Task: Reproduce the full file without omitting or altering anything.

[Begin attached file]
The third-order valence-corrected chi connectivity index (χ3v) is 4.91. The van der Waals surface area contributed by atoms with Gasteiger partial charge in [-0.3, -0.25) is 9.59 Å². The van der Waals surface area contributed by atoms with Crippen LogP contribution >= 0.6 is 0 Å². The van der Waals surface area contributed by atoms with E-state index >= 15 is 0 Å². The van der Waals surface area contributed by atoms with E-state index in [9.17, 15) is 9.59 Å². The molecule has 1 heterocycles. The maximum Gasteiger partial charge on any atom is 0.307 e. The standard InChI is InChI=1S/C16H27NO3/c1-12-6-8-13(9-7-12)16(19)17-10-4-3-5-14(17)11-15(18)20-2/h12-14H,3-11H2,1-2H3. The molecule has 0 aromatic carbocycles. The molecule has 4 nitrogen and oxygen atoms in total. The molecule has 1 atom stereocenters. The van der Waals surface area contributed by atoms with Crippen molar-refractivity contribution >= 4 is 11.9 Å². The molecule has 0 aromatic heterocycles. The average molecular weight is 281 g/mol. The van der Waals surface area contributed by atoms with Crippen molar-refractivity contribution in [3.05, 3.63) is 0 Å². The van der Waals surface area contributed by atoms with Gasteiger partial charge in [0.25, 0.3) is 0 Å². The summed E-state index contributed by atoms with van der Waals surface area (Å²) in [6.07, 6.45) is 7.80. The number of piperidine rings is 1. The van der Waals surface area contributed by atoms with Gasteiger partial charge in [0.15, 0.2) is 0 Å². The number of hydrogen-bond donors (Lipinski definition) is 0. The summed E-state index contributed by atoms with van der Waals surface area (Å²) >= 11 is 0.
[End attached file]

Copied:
The third-order valence-corrected chi connectivity index (χ3v) is 4.91. The van der Waals surface area contributed by atoms with Gasteiger partial charge in [-0.3, -0.25) is 9.59 Å². The van der Waals surface area contributed by atoms with Crippen LogP contribution >= 0.6 is 0 Å². The van der Waals surface area contributed by atoms with E-state index >= 15 is 0 Å². The van der Waals surface area contributed by atoms with E-state index in [9.17, 15) is 9.59 Å². The molecule has 1 heterocycles. The maximum Gasteiger partial charge on any atom is 0.307 e. The standard InChI is InChI=1S/C16H27NO3/c1-12-6-8-13(9-7-12)16(19)17-10-4-3-5-14(17)11-15(18)20-2/h12-14H,3-11H2,1-2H3. The molecule has 0 aromatic carbocycles. The molecule has 4 nitrogen and oxygen atoms in total. The molecule has 1 atom stereocenters. The van der Waals surface area contributed by atoms with Crippen molar-refractivity contribution >= 4 is 11.9 Å². The molecule has 0 aromatic heterocycles. The average molecular weight is 281 g/mol. The van der Waals surface area contributed by atoms with Crippen molar-refractivity contribution in [3.05, 3.63) is 0 Å². The van der Waals surface area contributed by atoms with Gasteiger partial charge in [0.25, 0.3) is 0 Å². The summed E-state index contributed by atoms with van der Waals surface area (Å²) in [6.07, 6.45) is 7.80. The number of piperidine rings is 1. The van der Waals surface area contributed by atoms with Gasteiger partial charge in [0.15, 0.2) is 0 Å². The number of hydrogen-bond donors (Lipinski definition) is 0. The summed E-state index contributed by atoms with van der Waals surface area (Å²) >= 11 is 0.